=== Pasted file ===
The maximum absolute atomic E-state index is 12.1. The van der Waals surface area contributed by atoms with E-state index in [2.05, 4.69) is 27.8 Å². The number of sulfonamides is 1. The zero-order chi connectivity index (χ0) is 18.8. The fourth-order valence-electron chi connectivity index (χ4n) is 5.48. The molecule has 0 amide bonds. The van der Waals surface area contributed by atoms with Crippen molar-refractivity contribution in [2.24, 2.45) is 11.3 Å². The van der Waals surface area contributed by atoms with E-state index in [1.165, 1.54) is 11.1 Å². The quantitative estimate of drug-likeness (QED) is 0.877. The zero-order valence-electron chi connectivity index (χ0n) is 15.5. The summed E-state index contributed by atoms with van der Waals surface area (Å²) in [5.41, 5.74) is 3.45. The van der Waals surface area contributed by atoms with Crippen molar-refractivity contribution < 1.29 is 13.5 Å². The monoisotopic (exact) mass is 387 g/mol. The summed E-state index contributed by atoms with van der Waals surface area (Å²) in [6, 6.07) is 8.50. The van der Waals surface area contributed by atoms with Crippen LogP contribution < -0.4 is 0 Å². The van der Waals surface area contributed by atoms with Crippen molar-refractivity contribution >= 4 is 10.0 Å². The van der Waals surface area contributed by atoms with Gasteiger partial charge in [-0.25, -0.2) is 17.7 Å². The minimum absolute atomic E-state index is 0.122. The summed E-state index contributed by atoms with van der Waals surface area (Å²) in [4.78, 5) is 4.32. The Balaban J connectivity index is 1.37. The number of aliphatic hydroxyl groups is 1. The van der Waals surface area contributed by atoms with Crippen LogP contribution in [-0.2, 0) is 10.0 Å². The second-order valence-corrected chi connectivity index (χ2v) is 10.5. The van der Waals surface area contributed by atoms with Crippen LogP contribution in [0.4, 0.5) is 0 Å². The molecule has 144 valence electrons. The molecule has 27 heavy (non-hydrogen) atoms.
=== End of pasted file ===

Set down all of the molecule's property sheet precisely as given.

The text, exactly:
The maximum absolute atomic E-state index is 12.1. The van der Waals surface area contributed by atoms with E-state index in [2.05, 4.69) is 27.8 Å². The number of sulfonamides is 1. The zero-order chi connectivity index (χ0) is 18.8. The fourth-order valence-electron chi connectivity index (χ4n) is 5.48. The molecule has 0 amide bonds. The van der Waals surface area contributed by atoms with Crippen molar-refractivity contribution in [2.24, 2.45) is 11.3 Å². The van der Waals surface area contributed by atoms with E-state index in [1.165, 1.54) is 11.1 Å². The quantitative estimate of drug-likeness (QED) is 0.877. The zero-order valence-electron chi connectivity index (χ0n) is 15.5. The summed E-state index contributed by atoms with van der Waals surface area (Å²) in [5.41, 5.74) is 3.45. The van der Waals surface area contributed by atoms with Crippen molar-refractivity contribution < 1.29 is 13.5 Å². The monoisotopic (exact) mass is 387 g/mol. The summed E-state index contributed by atoms with van der Waals surface area (Å²) in [6, 6.07) is 8.50. The van der Waals surface area contributed by atoms with Crippen LogP contribution < -0.4 is 0 Å². The van der Waals surface area contributed by atoms with Crippen molar-refractivity contribution >= 4 is 10.0 Å². The van der Waals surface area contributed by atoms with Gasteiger partial charge in [-0.25, -0.2) is 17.7 Å². The minimum absolute atomic E-state index is 0.122. The summed E-state index contributed by atoms with van der Waals surface area (Å²) in [4.78, 5) is 4.32. The Balaban J connectivity index is 1.37. The number of aliphatic hydroxyl groups is 1. The van der Waals surface area contributed by atoms with Crippen LogP contribution in [-0.2, 0) is 10.0 Å². The second-order valence-corrected chi connectivity index (χ2v) is 10.5. The van der Waals surface area contributed by atoms with Crippen LogP contribution in [0.4, 0.5) is 0 Å². The molecule has 144 valence electrons. The molecule has 27 heavy (non-hydrogen) atoms.